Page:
19 November 2012

Scapegoating Romney; or, the GOP exorcises itself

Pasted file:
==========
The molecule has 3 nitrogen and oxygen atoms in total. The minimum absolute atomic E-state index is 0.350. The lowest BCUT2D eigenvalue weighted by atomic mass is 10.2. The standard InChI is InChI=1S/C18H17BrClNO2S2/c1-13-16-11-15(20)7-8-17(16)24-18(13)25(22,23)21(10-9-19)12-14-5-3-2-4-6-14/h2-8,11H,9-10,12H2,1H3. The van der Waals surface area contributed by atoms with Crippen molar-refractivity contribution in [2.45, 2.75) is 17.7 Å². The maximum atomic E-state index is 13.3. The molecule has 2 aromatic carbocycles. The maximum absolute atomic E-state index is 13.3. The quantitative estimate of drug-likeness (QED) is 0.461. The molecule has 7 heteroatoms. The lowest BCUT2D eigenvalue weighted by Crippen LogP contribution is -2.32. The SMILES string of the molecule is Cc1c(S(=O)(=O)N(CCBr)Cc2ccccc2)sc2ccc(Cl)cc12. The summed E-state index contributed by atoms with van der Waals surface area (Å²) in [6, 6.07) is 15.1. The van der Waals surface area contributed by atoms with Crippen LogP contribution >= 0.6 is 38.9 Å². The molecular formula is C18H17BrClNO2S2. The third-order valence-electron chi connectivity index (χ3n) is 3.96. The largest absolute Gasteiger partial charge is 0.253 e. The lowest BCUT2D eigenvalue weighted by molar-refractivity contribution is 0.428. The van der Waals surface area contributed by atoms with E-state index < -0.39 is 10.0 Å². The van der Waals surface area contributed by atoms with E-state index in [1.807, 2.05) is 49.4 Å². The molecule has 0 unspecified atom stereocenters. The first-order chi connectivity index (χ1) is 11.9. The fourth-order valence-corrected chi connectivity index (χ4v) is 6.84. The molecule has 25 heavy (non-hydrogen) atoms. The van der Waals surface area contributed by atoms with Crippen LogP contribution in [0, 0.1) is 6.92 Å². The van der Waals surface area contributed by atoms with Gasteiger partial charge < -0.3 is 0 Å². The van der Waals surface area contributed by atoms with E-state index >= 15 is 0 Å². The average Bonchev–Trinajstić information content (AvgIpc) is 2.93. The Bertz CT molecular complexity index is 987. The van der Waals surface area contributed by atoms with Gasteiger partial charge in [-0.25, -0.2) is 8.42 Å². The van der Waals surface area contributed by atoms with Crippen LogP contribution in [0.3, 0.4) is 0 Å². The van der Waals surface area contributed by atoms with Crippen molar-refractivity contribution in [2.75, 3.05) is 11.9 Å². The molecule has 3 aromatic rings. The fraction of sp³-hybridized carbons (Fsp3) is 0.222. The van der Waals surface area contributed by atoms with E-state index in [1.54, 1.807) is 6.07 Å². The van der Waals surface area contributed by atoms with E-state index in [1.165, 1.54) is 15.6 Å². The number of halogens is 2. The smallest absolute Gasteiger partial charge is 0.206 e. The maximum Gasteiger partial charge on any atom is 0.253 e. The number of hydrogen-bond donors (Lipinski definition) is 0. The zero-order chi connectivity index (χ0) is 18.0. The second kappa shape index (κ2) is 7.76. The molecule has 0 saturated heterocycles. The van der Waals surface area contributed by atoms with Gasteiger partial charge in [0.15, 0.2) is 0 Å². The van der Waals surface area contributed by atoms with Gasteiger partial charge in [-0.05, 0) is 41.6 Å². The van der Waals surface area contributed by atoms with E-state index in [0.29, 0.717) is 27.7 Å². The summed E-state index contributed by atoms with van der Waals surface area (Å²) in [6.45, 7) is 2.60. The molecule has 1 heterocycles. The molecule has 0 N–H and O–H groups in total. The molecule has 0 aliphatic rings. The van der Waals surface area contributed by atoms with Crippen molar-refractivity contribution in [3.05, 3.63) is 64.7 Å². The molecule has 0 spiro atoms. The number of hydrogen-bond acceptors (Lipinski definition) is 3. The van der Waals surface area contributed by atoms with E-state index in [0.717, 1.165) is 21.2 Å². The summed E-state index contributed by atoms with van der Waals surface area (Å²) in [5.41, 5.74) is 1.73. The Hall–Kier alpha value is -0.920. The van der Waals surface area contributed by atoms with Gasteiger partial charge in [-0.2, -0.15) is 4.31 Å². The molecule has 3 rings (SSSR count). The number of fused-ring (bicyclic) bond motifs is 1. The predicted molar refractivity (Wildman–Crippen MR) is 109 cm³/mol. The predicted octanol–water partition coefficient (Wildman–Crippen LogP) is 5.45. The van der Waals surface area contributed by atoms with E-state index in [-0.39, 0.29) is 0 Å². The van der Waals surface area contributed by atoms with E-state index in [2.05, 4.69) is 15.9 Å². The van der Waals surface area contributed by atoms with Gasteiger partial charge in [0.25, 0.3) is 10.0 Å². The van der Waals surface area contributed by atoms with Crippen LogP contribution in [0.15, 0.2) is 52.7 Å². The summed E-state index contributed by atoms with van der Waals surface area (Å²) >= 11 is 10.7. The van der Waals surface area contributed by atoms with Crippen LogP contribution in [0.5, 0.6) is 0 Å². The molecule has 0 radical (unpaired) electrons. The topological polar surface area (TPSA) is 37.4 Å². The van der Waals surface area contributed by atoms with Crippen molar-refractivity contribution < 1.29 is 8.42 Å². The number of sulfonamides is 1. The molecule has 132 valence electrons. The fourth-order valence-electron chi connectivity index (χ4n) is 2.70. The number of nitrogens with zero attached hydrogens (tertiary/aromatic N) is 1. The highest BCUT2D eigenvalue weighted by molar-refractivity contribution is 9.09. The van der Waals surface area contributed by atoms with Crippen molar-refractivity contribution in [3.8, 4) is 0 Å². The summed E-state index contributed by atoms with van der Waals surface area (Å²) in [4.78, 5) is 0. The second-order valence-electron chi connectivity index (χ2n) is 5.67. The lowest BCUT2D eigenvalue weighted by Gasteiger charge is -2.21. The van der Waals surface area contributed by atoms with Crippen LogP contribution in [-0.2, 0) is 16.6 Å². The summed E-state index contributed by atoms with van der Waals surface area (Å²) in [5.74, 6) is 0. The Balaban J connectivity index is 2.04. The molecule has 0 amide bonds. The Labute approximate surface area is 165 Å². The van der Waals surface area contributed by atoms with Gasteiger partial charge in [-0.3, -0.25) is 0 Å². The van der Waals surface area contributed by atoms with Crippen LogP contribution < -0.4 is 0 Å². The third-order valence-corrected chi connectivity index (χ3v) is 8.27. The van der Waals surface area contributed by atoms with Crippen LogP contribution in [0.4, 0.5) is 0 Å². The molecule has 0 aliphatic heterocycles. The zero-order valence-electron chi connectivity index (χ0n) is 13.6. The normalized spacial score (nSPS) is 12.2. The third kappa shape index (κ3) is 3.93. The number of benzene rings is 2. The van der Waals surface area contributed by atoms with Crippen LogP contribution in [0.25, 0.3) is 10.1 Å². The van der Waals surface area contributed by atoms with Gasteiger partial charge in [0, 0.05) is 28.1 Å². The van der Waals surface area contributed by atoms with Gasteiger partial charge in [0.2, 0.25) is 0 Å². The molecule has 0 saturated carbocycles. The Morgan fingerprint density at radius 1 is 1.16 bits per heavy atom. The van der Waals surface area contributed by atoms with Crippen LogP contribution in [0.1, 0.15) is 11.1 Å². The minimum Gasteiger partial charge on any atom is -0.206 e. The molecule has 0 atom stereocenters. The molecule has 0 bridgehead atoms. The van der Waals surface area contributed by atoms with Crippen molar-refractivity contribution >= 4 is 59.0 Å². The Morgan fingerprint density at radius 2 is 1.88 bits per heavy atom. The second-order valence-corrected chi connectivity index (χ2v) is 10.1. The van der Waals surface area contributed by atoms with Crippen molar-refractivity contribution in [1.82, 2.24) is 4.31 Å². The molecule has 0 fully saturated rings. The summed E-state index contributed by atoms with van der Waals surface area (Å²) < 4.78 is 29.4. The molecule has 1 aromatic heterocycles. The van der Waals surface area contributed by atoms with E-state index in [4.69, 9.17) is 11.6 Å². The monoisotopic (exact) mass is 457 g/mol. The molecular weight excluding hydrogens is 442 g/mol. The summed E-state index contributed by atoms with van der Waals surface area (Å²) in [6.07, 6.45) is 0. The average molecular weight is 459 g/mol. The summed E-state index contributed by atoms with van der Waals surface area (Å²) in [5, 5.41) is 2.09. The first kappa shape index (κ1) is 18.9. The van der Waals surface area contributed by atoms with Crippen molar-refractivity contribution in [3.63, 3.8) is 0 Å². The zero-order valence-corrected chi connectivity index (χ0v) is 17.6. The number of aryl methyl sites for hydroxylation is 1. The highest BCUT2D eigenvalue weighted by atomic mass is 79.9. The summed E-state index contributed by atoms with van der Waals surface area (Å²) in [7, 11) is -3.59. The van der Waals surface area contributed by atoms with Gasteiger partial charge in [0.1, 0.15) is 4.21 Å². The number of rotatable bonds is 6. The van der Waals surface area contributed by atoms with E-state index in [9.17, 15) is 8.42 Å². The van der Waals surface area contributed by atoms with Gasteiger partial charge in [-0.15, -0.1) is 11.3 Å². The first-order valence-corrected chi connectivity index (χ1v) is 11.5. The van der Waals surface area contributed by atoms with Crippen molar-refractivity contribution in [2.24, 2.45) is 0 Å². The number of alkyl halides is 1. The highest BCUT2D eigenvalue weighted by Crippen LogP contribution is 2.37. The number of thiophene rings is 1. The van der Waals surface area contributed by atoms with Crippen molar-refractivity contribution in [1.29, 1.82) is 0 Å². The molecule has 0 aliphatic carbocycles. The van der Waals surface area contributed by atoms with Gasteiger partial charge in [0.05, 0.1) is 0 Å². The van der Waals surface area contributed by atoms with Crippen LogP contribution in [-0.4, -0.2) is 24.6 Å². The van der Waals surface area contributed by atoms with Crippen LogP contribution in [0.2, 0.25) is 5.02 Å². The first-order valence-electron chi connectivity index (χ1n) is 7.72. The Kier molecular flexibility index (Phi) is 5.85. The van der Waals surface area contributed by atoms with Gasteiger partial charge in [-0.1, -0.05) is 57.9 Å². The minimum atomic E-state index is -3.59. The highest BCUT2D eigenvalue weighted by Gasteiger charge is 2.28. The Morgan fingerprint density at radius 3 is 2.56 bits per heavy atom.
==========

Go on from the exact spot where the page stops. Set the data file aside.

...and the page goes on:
Whatever credit Mitt Romney had been given since Election Day for grace in defeat has been largely lost since he was quoted blaming his defeat on "gifts" that President Obama gave potential voters in the forms of various programs and benefits. Interestingly, he's faced the most scorn and condemnation from within the Republican party, from people presumed to be to his right. On television yesterday, George Will found the "gift" quote damning proof that Romney "despised" the American people, and even the likes of Newt Gingrich, who has also insisted lately on greater inclusiveness within the GOP, see it as clinching Romney's unworthiness. This is all very strange. I certainly expected the right-wingers to dogpile on Romney, but I expected a repeat of their damnation of Sen. McCain; a complaint that the candidate had not been authentically conservative enough to attract the hidden majority Republican diehards believe in desperately. But when you protest against Romney's blaming his loss on "gifts" to voters from the liberal welfare state, you are not attacking the Man From Bain from his right. Wasn't Romney saying what Republican conservatives actually believe? Isn't it their opinion that government spending makes people dependent on Democratic politicians and grateful to them on Election Day? You know it is, but some Republicans realize that there has to be a better way than Romney's of expressing their principled opposition to this system. Condemning Romney this weekend, Will said that the candidate's problem was less that voters didn't like him than that voters felt that he didn't like them. In the end, Romney the distrusted moderate is the hater, not all the other Republicans of more obvious prejudices. By throwing him on the bonfire, Republicans hope to begin convincing voters that the party itself doesn't hate poor people, without changing its actual agenda one perceivable jot. It is probably true that the GOP should never run a candidate like Romney again. He was too obviously a plutocrat rather than the sort of businessman that the party's numerical base identifies with. In attitude the post-Goldwater Republican party has always more closely resembled the ambitious, competitive and perhaps socially anxious climber rather than the old-money types evoked by the Occupiers' misguided political scapegoating of the 1%. Romney really wasn't of the base, not just because of his uncertain ideology or heretical faith, but also because he was privileged in a way hardcore Republicans don't identify with. Their self-made pride comes with a perception that no one has ever done anything for them, that they've never gotten breaks that others get, unless they make their own luck somehow. There may well have been an undeclared class war within the Republican party that both sides -- Romney's friends and enemies -- projected onto the general public by accusing Democrats of waging class warfare and appealing to envy. After this month's defeat, that class warfare seems to have broken the surface. How else shall we explain Republicans accusing Romney of class hatred merely for regurgitating standard Republican rhetoric? Why jump to the conclusion that Romney despises ordinary Americans unless they've suspected all along that Romney despises them? Well, at least they know how it feels to be despised. It could be a step in the right direction.

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